The ALJ further states, again without elaboration, that "[t]he medical findings are not consistent with a significant pain causing etiology." II Appellant's App. at 22. The statement indicates that the ALJ may have relied on the lack of conclusive laboratory-type findings to confirm claimant's diagnosis and/or symptomatology. We are aware of no medical procedures to objectively evaluate either the severity of a migraine or pain; and where no such conclusive tests exist, the failure to produce such test results is surely an improper basis for discrediting a claimant's uncontroverted testimony. See Sisco v. United States Dep't of Health & Human Servs., 10 F.3d 739, 743-44 (10th Cir.1993) (holding that the ALJ improperly impeached a claimant's unrebutted testimony because of the lack of a conclusive "dipstick" laboratory test for chronic fatigue syndrome).1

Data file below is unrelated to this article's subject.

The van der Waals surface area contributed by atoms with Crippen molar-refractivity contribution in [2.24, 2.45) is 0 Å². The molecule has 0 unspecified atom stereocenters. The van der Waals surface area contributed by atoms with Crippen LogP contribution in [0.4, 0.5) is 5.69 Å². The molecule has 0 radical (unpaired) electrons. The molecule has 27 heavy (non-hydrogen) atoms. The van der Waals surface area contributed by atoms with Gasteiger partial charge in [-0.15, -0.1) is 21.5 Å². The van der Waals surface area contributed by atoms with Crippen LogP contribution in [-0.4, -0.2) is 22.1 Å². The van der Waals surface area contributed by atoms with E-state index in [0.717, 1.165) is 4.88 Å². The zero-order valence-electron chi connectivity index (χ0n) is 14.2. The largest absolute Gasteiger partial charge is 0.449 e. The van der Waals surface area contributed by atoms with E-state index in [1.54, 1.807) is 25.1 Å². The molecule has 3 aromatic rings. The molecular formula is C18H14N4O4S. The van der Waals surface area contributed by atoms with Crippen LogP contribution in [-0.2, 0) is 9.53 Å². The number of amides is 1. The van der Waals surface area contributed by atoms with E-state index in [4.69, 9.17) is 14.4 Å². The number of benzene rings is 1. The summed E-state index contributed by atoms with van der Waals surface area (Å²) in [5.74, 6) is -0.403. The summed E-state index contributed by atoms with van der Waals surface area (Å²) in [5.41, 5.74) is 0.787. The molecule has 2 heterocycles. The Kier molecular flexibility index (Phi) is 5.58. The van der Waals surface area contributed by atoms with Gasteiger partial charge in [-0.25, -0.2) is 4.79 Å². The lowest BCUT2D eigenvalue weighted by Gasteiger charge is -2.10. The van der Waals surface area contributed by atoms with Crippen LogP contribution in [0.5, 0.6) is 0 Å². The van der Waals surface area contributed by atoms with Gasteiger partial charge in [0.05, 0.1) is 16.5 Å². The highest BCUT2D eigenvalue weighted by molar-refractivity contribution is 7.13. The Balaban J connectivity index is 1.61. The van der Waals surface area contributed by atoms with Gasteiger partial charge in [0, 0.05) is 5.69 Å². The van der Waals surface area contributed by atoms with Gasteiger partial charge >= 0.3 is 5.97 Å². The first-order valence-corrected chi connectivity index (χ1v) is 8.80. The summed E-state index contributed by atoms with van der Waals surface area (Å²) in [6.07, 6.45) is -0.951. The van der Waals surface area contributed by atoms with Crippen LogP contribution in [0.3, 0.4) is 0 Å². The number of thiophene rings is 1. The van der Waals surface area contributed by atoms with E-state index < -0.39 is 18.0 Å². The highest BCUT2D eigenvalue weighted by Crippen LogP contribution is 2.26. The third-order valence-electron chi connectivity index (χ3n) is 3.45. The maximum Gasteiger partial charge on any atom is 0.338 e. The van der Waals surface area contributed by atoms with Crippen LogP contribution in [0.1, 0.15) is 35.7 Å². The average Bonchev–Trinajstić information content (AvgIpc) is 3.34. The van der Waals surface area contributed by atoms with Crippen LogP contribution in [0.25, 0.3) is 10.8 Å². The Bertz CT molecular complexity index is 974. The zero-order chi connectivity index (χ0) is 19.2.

The ALJ also relied on claimant's reported daily activities to discredit his testimony, finding that they contradicted his claims concerning disabling pain and significant functional limitations. In so concluding, the ALJ stated that "[t]he claimant leads a rather active lifestyle. He fishes, he camps, and he drives when he wants to." II Appellant's App. at 22. We do not consider this a fair characterization of the record. At his administrative hearing, claimant testified to a fairly sedentary and circumscribed lifestyle. See, e.g., id. at 56-57 (claimant's testimony concerning an average day). There is nothing in the record to indicate that he drives "when he wants to." Id. at 22. On the contrary, claimant testified that he drives "pretty much" "only on good days" "[u]nless I'm awfully desperate for a cigarette, and then I don't go far away.... I feel like I'm totally drunk when I'm out there in a transitional period, and if I'm having a headache there's no way." Id. at 58; see also id. at 176 (5/22/90 report of Dr. Dawson that claimant "[r]estricted from driving until migraines under control), 165 (company doctor's recommendation on 2/6/91 that claimant not drive company vehicles). There is some indication in the record that claimant still fishes, see id. at 110, 113, and one unexplored reference in Dr. Dawson's treatment notes to a two-week camping trip, see id. at 150, which claimant apparently took over a year after he claims to have become disabled. We do not believe that claimant's apparent participation in these activities, as established on this record, are sufficient in and of themselves to warrant discrediting claimant's testimony. The ALJ focused in particular on claimant's fishing, noting that "[f]ishing would be an extremely hazardous occupation if the claimant were actually suffering from loss of [vision] four to seven times a week." II Appellant's App. at 22. While the ALJ's observation might be accurate under certain circumstances, the evidence seems to indicate that claimant does not fish often, id. at 113 ("1 day every other month"), that he goes only when he expects a "good day," id. at 59, and that he does not go alone, id. at 205.